Science
Strand IV
Use Scientific Knowledge from the Physical Sciences in Real-World Contexts

 

Science/Strand IV
Content Standard 1
All students will measure and describe the things around us; explain what the world around us is made of; identify and describe forms of energy; and explain how electricity and magnetism interact with matter (Matter and Energy)

 

Science/Strand IV/Content Standard 1
High School

 

Science/Strand IV/Content Standard 1/High School
Benchmark 5
Describe how electric currents can be produced by interacting wires and magnets, and explain applications of this principle.

Benchmark Clarification

Electric currents can be produced by interacting wires and magnets. This principle is applied to electric generators where the direction of the current flow in a wire changes as a magnetic field reverses.

This type of current is called alternating current (AC) because the current changes direction. Another type of current is direct current (DC), where the current flows in one direction only.

Students will:

  • Explain how a wire moving through a magnetic field creates an electric current in the wire

See (SCI.IV.3.MS.4).

Key Concept / Real World Context / Instructional Example / Assessment Example / Resources

 

Science/Strand IV/Content Standard 1/High School/Benchmark 5
Key Concept

  • current flow and direction
  • magnetic fields

 

Science/Strand IV/Content Standard 1/High School/Benchmark 5
Real World Context

  • generators
  • alternating current
  • direct current

 

Science/Strand IV/Content Standard 1/High School/Benchmark 5
Instructional Example

Benchmark Question: How do electricity and magnetism interact with matter?

Focus Question: How can electric currents be produced by interacting wires and magnets?

Following a class discussion about how an electrical current is produced, the teacher will perform the following demonstration and introduce the concept of a magnetic field producing an electric current:

Procedure:

1. Wrap 0.5 m of wire around a compass (top to bottom).

2. Attach the loose ends of the wire to a dry cell (battery) and observe the needle in the compass.

3. Discuss that the needle moves because electricity is moving through the wire and creates a magnetic field that interacts with the needle.

4. Make a coil of wire by wrapping approximately two m of wire several times around a plastic bottle with the top and bottom removed.

5. Remove the dry cell from the ends of the wire around the compass, then twist these ends together with each of the exposed ends of the two m of wire coil around the bottle.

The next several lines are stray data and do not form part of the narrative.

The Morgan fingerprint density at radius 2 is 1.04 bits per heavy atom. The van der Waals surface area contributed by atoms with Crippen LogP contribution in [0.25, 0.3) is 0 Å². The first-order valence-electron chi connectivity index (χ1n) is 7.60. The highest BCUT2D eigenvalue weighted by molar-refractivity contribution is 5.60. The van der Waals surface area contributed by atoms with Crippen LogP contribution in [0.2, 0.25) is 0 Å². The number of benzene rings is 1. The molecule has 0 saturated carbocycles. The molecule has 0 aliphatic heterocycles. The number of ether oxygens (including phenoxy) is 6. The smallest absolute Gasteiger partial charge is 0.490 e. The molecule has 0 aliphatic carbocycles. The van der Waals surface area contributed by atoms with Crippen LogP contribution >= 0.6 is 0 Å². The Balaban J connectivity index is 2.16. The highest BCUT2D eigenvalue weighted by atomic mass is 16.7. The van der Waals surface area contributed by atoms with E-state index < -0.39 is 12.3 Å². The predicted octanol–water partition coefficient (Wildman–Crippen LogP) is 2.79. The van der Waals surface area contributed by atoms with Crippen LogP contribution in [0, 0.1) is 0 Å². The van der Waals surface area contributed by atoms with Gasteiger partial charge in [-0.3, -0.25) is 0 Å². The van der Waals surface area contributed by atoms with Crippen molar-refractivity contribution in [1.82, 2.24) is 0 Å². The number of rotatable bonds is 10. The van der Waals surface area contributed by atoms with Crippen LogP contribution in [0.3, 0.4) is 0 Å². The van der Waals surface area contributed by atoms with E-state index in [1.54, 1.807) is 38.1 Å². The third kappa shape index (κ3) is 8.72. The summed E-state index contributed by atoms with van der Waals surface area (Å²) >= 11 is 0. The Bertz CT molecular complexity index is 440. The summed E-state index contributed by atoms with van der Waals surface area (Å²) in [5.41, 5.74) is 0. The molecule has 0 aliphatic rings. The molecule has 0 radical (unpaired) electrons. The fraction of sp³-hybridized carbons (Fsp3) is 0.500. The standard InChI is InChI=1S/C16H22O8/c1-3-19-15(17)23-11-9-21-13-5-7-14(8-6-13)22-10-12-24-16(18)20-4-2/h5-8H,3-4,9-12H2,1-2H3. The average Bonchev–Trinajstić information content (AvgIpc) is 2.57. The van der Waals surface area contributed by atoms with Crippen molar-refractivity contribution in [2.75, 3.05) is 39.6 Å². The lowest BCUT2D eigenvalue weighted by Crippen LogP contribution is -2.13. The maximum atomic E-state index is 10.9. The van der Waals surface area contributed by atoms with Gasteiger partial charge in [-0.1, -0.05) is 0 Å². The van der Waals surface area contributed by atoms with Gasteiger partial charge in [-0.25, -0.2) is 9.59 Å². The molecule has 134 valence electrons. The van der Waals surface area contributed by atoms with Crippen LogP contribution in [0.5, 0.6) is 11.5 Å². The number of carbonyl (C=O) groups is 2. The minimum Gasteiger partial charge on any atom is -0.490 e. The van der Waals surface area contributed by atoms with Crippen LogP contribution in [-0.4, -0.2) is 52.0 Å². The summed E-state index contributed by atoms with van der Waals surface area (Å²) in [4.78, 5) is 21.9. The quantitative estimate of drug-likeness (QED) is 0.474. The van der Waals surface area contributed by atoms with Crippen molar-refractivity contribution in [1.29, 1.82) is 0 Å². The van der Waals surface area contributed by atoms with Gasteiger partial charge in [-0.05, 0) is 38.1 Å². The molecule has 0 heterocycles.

See Compass Galvanometer Diagram below:

 

6. Place this setup on an overhead projector to project onto a screen.

7. Take a bar magnet and quickly pass it back and forth through the center of the bottle with the coil; observe the compass needle.

8. Have students pair up, discuss, and then create a written description of what they think is happening.

9. Have students share their ideas with the class and debate which pairs have the most accurate ideas.

Constructing: (SCI.I.1.HS.5).

Reflecting: (SCI.II.1.HS.1).

 

Science/Strand IV/Content Standard 1/High School/Benchmark 5
Assessment Example

Students will label the Compass Galvanometer Assessment Diagram below and list the sequence of events in the process shown. Students may include the following steps:

1. Magnetic field from bar magnet causes current to flow in wire.

2. Current flow produces a magnetic field.

3. Generated magnetic field moves the compass needle.

(Give students rubric before activity.)

Scoring Rubric

Criteria

Apprentice

Basic

Meets

Exceeds

Accuracy of labels

Labels correctly one part.

Labels correctly two parts.

Labels correctly three parts.

Labels correctly four or more parts.

Correctness of explanation of process

Describes one step correctly.

Describes two steps correctly.

Describes three steps correctly.

Describes three steps correctly and relates to alternating current and/or movement of electrons.

 

Science/Strand IV/Content Standard 1/High School/Benchmark 5
Resources

Webliography.
http://mtn.merit.edu/mcf/SCI.IV.1.HS.5.html

Fundamentals of electricity.
http://www.electronicstheory.com/html/e101-1.htm

Michigan Operation Physics.

Simple electric motor.
http://members.tripod.com/simplemotor/